There are moments during tonight’s set that tUnE-yArDs realise the failed ambition behind Arcade Fire’s Reflektor.
With its junk-shop aesthetic of ferocious Haitian poly-rhythms, jagged handclaps, playground chants, and funky bass-lines the 12 tracks reveal little of the writers’ block that Merrill Garbus and bassist Nate Brenner reportedly suffered when composing third album Nikki Nack.
A transitional release between the New Englander’s DIY ethos and increased musical sophistication, its biggest step forward is arguably the use of R&B producers Malay and John Hill, who’ve worked with M.I.A. and Frank Ocean. This brings out the powerful soul in Garbus’ vocals on the hip-hop Afro-beat ‘Real Thing’ and cartoonish tick-tock percussion on former single ‘Wait For A Minute’.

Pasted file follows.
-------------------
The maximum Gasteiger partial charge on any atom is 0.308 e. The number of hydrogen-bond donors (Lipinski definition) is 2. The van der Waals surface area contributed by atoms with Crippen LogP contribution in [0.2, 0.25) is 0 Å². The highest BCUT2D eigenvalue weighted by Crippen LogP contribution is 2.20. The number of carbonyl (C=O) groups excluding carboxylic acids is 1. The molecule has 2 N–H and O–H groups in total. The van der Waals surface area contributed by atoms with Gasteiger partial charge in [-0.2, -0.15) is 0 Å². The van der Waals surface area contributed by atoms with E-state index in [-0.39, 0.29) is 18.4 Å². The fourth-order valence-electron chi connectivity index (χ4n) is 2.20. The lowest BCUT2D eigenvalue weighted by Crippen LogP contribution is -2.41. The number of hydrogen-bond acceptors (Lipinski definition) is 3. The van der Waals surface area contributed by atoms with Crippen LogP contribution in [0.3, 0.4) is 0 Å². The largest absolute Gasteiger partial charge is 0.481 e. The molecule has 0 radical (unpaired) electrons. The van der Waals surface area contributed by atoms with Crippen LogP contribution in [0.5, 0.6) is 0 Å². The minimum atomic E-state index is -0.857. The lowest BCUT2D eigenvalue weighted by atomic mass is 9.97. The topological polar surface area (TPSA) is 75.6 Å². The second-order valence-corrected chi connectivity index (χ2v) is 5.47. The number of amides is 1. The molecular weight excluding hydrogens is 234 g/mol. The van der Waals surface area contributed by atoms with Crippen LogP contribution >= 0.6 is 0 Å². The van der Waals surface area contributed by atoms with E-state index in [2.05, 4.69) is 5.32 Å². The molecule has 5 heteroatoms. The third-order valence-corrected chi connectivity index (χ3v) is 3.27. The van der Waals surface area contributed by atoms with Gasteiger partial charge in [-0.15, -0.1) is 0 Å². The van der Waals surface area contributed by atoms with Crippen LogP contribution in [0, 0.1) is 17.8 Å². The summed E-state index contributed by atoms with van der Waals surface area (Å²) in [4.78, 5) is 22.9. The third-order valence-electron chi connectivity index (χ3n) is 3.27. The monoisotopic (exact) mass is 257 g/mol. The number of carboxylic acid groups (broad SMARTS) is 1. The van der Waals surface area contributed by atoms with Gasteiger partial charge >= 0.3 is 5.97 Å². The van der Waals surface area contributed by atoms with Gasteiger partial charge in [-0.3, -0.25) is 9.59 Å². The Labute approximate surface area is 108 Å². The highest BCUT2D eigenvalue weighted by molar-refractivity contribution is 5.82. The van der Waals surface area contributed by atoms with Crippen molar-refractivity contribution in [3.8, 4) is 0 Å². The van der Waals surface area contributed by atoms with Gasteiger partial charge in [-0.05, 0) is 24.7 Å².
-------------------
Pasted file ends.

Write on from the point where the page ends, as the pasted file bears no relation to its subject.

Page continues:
It’s nonetheless sophistication by gradients and while a few years back she toured with little more than battered ukulele and loop pedal, she now fronts a five-piece band of experimental war-painted multi-percussionists and irrepressible backing singers-cum-dancers.
This hasn’t in any way tempered her unique musical vision, which has the performance art-pop of St Vincent and the dance-rock innovation of The Tom Tom Club. Pitched obliquely between the two, the combination sees her yodelling and scat singing over a 90-minute set that’s a joyously contradictory affair.
It’s a conflict that sees Garbus singing about bloody dollars on the insatiable nursery rhyme chants of ‘Water Fountain’; crying ‘Holiday! Lets go crazy!’ like a low rent Madonna on the anti-gentrification ode ‘Left Behind’; and creating a tribal-urban hybrid on the thrilling ‘Gangsta’, on which her voice is looped into the sound of a police siren.
A visceral and thrilling evening that has more ideas than most acts find in their entire career, tUnE-yArDs unselfconsciously prove that it’s possible to mature without growing up.
Gig date; July 1